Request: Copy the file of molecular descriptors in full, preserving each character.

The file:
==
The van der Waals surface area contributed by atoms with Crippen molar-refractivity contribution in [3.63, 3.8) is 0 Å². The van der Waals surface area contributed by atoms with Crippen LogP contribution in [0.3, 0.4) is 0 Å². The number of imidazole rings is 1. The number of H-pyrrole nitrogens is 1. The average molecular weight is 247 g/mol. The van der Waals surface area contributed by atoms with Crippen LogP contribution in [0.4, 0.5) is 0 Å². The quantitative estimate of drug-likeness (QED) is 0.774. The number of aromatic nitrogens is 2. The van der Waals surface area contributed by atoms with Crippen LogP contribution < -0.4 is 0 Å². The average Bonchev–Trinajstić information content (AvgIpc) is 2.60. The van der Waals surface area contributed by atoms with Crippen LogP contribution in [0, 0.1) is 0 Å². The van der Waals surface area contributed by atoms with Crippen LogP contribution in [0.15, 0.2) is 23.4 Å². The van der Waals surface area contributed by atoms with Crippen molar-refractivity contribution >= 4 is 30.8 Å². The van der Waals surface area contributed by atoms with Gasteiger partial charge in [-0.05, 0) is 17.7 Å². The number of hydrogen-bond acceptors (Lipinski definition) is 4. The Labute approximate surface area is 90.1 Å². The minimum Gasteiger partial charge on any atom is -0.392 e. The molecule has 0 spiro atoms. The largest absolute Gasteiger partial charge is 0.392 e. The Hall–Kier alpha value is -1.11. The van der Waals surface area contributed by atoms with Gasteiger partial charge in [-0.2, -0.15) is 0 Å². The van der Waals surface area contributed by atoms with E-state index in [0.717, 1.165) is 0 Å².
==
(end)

The van der Waals surface area contributed by atoms with Crippen molar-refractivity contribution in [3.63, 3.8) is 0 Å². The van der Waals surface area contributed by atoms with Crippen LogP contribution in [0.3, 0.4) is 0 Å². The number of imidazole rings is 1. The number of H-pyrrole nitrogens is 1. The average molecular weight is 247 g/mol. The van der Waals surface area contributed by atoms with Crippen LogP contribution in [0.4, 0.5) is 0 Å². The quantitative estimate of drug-likeness (QED) is 0.774. The number of aromatic nitrogens is 2. The van der Waals surface area contributed by atoms with Crippen LogP contribution < -0.4 is 0 Å². The average Bonchev–Trinajstić information content (AvgIpc) is 2.60. The van der Waals surface area contributed by atoms with Crippen LogP contribution in [0, 0.1) is 0 Å². The van der Waals surface area contributed by atoms with Crippen LogP contribution in [0.15, 0.2) is 23.4 Å². The van der Waals surface area contributed by atoms with Crippen molar-refractivity contribution >= 4 is 30.8 Å². The van der Waals surface area contributed by atoms with Gasteiger partial charge in [-0.05, 0) is 17.7 Å². The number of hydrogen-bond acceptors (Lipinski definition) is 4. The Labute approximate surface area is 90.1 Å². The minimum Gasteiger partial charge on any atom is -0.392 e. The molecule has 0 spiro atoms. The largest absolute Gasteiger partial charge is 0.392 e. The Hall–Kier alpha value is -1.11. The van der Waals surface area contributed by atoms with Gasteiger partial charge in [-0.2, -0.15) is 0 Å². The van der Waals surface area contributed by atoms with E-state index in [0.717, 1.165) is 0 Å².